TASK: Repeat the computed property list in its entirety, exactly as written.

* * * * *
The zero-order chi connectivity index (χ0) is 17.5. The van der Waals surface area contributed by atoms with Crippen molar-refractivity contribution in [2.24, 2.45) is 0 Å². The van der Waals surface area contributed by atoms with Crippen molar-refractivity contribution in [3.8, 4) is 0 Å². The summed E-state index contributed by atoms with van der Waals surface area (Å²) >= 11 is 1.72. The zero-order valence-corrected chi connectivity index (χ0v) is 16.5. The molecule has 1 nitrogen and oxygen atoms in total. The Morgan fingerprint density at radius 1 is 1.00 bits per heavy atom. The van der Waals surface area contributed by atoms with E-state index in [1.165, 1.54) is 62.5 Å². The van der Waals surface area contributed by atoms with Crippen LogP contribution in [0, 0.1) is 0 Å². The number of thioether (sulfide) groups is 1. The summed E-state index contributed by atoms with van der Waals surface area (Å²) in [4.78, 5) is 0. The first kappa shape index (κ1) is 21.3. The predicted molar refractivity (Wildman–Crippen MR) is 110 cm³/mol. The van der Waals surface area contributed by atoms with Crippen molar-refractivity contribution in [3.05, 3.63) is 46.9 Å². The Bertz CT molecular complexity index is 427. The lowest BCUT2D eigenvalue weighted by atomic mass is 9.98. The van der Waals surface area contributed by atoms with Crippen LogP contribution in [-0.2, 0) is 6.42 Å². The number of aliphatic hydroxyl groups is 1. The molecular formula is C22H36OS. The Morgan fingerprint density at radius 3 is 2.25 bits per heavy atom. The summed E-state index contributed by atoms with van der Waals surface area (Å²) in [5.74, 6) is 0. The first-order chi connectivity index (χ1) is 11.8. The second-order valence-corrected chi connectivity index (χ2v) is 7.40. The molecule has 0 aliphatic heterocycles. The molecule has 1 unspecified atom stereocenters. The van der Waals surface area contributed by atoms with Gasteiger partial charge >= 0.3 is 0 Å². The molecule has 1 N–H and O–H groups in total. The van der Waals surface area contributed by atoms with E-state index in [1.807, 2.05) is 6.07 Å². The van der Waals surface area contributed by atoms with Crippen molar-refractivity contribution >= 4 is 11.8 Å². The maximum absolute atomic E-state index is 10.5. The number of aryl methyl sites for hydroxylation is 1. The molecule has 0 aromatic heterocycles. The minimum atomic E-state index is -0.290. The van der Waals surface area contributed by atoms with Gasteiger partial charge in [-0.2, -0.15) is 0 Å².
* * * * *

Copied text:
The zero-order chi connectivity index (χ0) is 17.5. The van der Waals surface area contributed by atoms with Crippen molar-refractivity contribution in [2.24, 2.45) is 0 Å². The van der Waals surface area contributed by atoms with Crippen molar-refractivity contribution in [3.8, 4) is 0 Å². The summed E-state index contributed by atoms with van der Waals surface area (Å²) >= 11 is 1.72. The zero-order valence-corrected chi connectivity index (χ0v) is 16.5. The molecule has 1 nitrogen and oxygen atoms in total. The Morgan fingerprint density at radius 1 is 1.00 bits per heavy atom. The van der Waals surface area contributed by atoms with E-state index in [1.165, 1.54) is 62.5 Å². The van der Waals surface area contributed by atoms with Crippen LogP contribution in [0, 0.1) is 0 Å². The number of thioether (sulfide) groups is 1. The summed E-state index contributed by atoms with van der Waals surface area (Å²) in [4.78, 5) is 0. The first kappa shape index (κ1) is 21.3. The predicted molar refractivity (Wildman–Crippen MR) is 110 cm³/mol. The van der Waals surface area contributed by atoms with Crippen molar-refractivity contribution in [3.05, 3.63) is 46.9 Å². The Bertz CT molecular complexity index is 427. The lowest BCUT2D eigenvalue weighted by atomic mass is 9.98. The van der Waals surface area contributed by atoms with Crippen LogP contribution in [-0.2, 0) is 6.42 Å². The number of aliphatic hydroxyl groups is 1. The molecular formula is C22H36OS. The Morgan fingerprint density at radius 3 is 2.25 bits per heavy atom. The summed E-state index contributed by atoms with van der Waals surface area (Å²) in [5.74, 6) is 0. The first-order chi connectivity index (χ1) is 11.8. The second-order valence-corrected chi connectivity index (χ2v) is 7.40. The molecule has 0 aliphatic heterocycles. The molecule has 1 unspecified atom stereocenters. The van der Waals surface area contributed by atoms with Gasteiger partial charge >= 0.3 is 0 Å². The molecule has 1 N–H and O–H groups in total. The van der Waals surface area contributed by atoms with E-state index in [1.807, 2.05) is 6.07 Å². The van der Waals surface area contributed by atoms with Crippen molar-refractivity contribution >= 4 is 11.8 Å². The maximum absolute atomic E-state index is 10.5. The number of aryl methyl sites for hydroxylation is 1. The molecule has 0 aromatic heterocycles. The minimum atomic E-state index is -0.290. The van der Waals surface area contributed by atoms with Gasteiger partial charge in [-0.2, -0.15) is 0 Å².